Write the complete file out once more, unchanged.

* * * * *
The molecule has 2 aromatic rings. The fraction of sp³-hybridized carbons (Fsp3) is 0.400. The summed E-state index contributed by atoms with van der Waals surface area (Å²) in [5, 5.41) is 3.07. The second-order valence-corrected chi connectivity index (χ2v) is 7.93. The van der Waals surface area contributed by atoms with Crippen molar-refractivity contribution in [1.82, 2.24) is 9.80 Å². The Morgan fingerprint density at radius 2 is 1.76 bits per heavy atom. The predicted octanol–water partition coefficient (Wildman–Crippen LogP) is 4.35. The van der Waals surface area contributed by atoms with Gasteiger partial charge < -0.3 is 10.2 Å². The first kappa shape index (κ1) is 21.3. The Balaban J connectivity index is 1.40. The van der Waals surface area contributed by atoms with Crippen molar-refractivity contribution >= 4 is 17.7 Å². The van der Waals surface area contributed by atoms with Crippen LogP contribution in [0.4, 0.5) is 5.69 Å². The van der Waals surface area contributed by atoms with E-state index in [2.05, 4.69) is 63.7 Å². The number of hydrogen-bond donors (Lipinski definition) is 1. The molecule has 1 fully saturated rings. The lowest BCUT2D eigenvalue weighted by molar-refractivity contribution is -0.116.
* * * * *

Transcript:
The molecule has 2 aromatic rings. The fraction of sp³-hybridized carbons (Fsp3) is 0.400. The summed E-state index contributed by atoms with van der Waals surface area (Å²) in [5, 5.41) is 3.07. The second-order valence-corrected chi connectivity index (χ2v) is 7.93. The van der Waals surface area contributed by atoms with Crippen molar-refractivity contribution in [1.82, 2.24) is 9.80 Å². The Morgan fingerprint density at radius 2 is 1.76 bits per heavy atom. The predicted octanol–water partition coefficient (Wildman–Crippen LogP) is 4.35. The van der Waals surface area contributed by atoms with Gasteiger partial charge < -0.3 is 10.2 Å². The first kappa shape index (κ1) is 21.3. The Balaban J connectivity index is 1.40. The van der Waals surface area contributed by atoms with Crippen molar-refractivity contribution >= 4 is 17.7 Å². The van der Waals surface area contributed by atoms with Crippen LogP contribution in [0.4, 0.5) is 5.69 Å². The van der Waals surface area contributed by atoms with E-state index in [2.05, 4.69) is 63.7 Å². The number of hydrogen-bond donors (Lipinski definition) is 1. The molecule has 1 fully saturated rings. The lowest BCUT2D eigenvalue weighted by molar-refractivity contribution is -0.116.